Now, everyone in my immediate family has acne, yet my parents family they don't. I haven't seen my brother in a few years, but he probably still has some (he's 36). My mother used to have bad acne all over her face and body like me (but I doubt it was as severe), now it's gone, but she now she deals with being overweight. My father has Type II Diabetes on his side of the family and still breaks out a bit in the beard and upper back region. Yet, despite my familys background, and having acne since the age of 10, I eliminated my cystic acne by controlling my insulin levels...which we know can influence androgen production.

Others, most without knowing their family's background or personal hormonal status, have also improved or eliminated their acne by balancing their insulin levels. So I'm not the only one and whether people chose to do this through diet or through medications, we have the right to know as much of the truth as we can. So, what finally cured your acne?

Last edited by SweetJade1; 10-17-2004 at 11:59 PM.

 
Old 10-17-2004, 08:40 AM   #7
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Re: WHY we get acne...Interested???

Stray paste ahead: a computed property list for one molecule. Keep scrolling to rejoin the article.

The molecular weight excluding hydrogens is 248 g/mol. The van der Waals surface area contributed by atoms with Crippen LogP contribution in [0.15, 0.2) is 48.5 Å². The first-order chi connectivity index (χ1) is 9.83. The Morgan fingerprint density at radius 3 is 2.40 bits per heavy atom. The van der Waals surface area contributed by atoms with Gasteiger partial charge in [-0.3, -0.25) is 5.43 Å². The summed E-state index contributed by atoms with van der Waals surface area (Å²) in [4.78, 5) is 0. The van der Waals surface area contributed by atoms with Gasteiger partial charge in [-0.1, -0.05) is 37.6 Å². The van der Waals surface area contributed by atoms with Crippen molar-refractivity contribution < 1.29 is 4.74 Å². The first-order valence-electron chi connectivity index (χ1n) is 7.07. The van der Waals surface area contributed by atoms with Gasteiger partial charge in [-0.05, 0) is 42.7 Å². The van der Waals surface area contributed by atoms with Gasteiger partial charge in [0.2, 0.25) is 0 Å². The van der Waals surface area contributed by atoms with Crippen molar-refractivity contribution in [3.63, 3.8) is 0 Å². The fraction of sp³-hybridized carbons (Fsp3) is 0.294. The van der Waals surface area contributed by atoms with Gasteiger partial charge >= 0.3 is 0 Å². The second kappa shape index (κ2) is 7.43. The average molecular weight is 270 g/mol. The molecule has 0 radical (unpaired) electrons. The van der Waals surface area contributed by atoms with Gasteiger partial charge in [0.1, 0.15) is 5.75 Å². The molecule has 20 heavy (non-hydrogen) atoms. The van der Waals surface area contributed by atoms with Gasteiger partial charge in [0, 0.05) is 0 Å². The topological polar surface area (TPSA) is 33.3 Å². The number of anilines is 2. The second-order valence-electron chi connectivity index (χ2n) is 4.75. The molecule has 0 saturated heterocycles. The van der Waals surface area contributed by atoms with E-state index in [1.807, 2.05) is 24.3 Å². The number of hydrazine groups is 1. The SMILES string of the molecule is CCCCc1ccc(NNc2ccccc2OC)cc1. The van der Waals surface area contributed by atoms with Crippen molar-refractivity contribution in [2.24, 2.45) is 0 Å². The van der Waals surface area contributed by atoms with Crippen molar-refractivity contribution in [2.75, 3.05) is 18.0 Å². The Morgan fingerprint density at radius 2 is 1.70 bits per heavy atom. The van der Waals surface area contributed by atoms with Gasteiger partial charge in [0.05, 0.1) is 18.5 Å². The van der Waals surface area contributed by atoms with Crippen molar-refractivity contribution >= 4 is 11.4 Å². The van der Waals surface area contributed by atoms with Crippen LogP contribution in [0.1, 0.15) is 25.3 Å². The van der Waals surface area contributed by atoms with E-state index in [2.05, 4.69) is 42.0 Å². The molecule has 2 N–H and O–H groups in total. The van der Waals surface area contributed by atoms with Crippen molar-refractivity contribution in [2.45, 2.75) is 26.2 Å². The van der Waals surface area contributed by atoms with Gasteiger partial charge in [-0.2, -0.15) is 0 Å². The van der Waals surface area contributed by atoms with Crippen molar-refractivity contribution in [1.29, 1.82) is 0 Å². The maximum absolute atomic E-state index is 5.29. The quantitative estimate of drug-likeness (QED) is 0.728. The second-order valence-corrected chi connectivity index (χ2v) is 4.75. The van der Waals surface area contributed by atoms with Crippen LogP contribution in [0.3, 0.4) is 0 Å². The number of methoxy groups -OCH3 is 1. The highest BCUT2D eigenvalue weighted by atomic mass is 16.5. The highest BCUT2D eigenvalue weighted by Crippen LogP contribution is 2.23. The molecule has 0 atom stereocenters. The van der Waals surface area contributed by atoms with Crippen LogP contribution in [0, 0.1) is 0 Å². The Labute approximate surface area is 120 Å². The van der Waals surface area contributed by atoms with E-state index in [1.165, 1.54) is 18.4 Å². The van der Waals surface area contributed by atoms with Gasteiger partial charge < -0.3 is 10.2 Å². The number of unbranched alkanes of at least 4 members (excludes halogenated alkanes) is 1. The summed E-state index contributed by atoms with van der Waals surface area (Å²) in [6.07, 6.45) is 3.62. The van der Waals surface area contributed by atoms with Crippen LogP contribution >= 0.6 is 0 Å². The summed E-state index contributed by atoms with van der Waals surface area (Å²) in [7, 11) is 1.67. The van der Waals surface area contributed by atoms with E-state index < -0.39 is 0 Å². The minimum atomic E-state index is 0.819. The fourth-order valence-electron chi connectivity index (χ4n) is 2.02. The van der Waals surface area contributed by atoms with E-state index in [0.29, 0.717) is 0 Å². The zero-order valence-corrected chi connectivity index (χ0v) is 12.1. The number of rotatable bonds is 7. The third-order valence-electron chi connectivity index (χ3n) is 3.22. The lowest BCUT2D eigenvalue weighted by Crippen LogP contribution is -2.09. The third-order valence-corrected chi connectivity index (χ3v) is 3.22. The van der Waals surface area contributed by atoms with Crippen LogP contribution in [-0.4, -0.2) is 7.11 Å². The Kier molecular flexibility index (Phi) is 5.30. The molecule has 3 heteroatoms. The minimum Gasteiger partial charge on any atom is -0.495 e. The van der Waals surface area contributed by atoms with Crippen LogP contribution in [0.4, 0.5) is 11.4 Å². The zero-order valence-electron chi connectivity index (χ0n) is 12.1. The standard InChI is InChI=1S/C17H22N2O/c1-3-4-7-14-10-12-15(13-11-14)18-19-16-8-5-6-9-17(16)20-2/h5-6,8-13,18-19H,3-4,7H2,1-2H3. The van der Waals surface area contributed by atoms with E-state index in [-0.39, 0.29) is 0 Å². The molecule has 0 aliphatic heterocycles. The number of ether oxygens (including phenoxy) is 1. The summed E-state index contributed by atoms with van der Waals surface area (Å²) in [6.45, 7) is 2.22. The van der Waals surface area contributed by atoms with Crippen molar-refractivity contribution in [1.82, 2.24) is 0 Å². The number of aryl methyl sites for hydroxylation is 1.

Quote:
Originally Posted by SweetJade1
Well those are the factors. I've had cystic acne too. It sux huh. Yet no one fully gets why people can eat what they want and not gain wieght while others do. It just is, and its the same for excess androgen production. There are several causes of hyperandrogenism, but not everyone will end up being overweight, hirsute, masculine, with androgenic alopecia, acne, seborrhea, or have eczema. So, once again YES, there is a genetic aspect and the manifestation of symptoms is where it comes into play.

Now, everyone in my immediate family has acne, yet my parents family they don't. I haven't seen my brother in a few years, but he probably still has some (he's 36). My mother used to have bad acne all over her face and body like me (but I doubt it was as severe), now it's gone, but she now she deals with being overweight. My father has Type II Diabetes on his side of the family and still breaks out a bit in the beard and upper back region. Yet, despite my familys background, and having acne since the age of 10, I eliminated my cystic acne by controlling my insulin levels...which we know can influence androgen production.